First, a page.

Funding boost for Lowestoft sixth form college plans

Hayley MaceA scheme to improve post-16 education in Lowestoft was given a �15m boost yesterday as the government announced it will help to fund a new sixth form centre.Hayley Mace

A scheme to improve post-16 education in Lowestoft was given a �15m boost yesterday as the government announced it will help to fund a new sixth form centre.

Plans for the new centre, to be built on land next to Lowestoft College on St Peter's Street, were put on hold earlier this year amid fears that the project would be set back by delays in government funding.

Yesterday, the Learning and Skills Council (LSC) confirmed that it will give �15m towards the project, which will replace the sixth forms at Lowestoft's three high schools as part of Suffolk County Council's shake-up of education in the town.

Waveney MP Bob Blizzard met Ed Balls, secretary of state for schools, at the end of October to put the case forward for Lowestoft as concerns had been raised that the money for the project might be diverted towards other schemes which had already started.

Mr Blizzard said he was delighted to hear that the town's plans will be going ahead. "It is a compelling case. Youngsters have been voting with their feet and going to the sixth form college in Gorleston, which has resulted in a dramatic decline in achievement and post-16 participation rates in Lowestoft's high schools' sixth forms," said Mr Blizzard.

"The �15m announced will fund a state-of-the-art sixth form centre facility that Lowestoft needs to raise learning standards. It's a great Christmas present for our young people and for future generations of students," he said.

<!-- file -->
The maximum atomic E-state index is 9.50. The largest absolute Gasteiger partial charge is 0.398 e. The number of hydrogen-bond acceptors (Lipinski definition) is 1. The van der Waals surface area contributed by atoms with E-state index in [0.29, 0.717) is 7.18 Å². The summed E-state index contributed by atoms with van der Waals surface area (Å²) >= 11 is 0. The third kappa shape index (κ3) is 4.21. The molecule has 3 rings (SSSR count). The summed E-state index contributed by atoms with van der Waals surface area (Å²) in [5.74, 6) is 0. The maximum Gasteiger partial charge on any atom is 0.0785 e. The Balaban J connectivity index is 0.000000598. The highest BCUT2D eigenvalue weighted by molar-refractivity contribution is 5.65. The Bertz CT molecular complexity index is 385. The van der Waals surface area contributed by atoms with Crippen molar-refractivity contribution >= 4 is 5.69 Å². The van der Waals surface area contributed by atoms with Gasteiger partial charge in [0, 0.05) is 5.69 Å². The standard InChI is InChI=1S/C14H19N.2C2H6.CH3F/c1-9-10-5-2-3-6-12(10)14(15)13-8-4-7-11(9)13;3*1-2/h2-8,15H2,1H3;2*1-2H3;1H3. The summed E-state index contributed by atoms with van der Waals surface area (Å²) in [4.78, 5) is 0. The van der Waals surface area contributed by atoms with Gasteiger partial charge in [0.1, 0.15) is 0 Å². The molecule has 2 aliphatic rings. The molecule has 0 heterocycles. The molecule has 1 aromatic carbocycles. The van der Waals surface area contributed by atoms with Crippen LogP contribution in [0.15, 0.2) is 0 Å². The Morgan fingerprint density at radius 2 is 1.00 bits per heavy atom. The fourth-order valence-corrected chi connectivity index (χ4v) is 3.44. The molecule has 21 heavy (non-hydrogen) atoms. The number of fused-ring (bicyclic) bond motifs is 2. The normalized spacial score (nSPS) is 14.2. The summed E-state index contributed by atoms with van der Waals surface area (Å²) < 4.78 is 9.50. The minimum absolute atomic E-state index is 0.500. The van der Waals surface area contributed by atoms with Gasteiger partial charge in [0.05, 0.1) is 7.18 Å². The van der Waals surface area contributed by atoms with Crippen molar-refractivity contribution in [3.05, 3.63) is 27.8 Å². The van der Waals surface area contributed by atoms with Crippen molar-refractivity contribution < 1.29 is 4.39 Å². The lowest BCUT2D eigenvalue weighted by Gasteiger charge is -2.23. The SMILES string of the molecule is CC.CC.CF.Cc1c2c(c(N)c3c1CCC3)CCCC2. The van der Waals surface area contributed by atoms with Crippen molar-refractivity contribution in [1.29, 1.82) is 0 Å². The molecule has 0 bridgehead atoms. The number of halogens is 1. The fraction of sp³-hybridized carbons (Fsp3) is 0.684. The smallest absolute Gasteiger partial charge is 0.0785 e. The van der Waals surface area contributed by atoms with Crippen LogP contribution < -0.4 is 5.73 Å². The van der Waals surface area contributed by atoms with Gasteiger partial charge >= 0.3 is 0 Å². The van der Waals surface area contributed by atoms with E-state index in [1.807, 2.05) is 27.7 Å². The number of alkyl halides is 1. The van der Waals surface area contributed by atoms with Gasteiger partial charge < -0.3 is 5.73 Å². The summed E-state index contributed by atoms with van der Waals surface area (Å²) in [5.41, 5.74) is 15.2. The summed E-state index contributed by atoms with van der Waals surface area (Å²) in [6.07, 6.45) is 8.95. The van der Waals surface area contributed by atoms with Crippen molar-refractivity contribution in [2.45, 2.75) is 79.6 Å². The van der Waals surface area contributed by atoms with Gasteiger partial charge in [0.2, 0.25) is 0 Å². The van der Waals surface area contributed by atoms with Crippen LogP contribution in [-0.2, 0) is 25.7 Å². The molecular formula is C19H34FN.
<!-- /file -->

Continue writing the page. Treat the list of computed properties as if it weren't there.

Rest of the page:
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Graham Newman, Suffolk County Council's portfolio holder for children, schools and young people's services, said: "This is fantastic news and it is now full steam ahead to develop this new facility for the young people of Lowestoft.

"As part of the school organisation review, we identified a real need to make the learning opportunities for young people in the area more varied and exciting. A purpose-built 21st century facility will certainly help achieve this.

"It is pleasing that the LSC has recognised the importance of this project. The school organisation review will see the county council invest a further �40m in schools in the areas, including �12m for a new high school at Pakefield."

Designed to revolutionise post-16 education in the town, the sixth form college will house about 1,000 students and is due to open in September 2011 when Lowestoft's middle schools are scrapped and high schools take pupils from ages 11 to 16 only.

The proposed building features an open internal atrium providing open plan study space and an external grass quad, which will form the natural centre of the campus. With new vehicle access from Rotterdam Road, leading to a new staff and visitor car park, the sixth form centre will also have pedestrian links to the neighbouring Water Lane sports centre.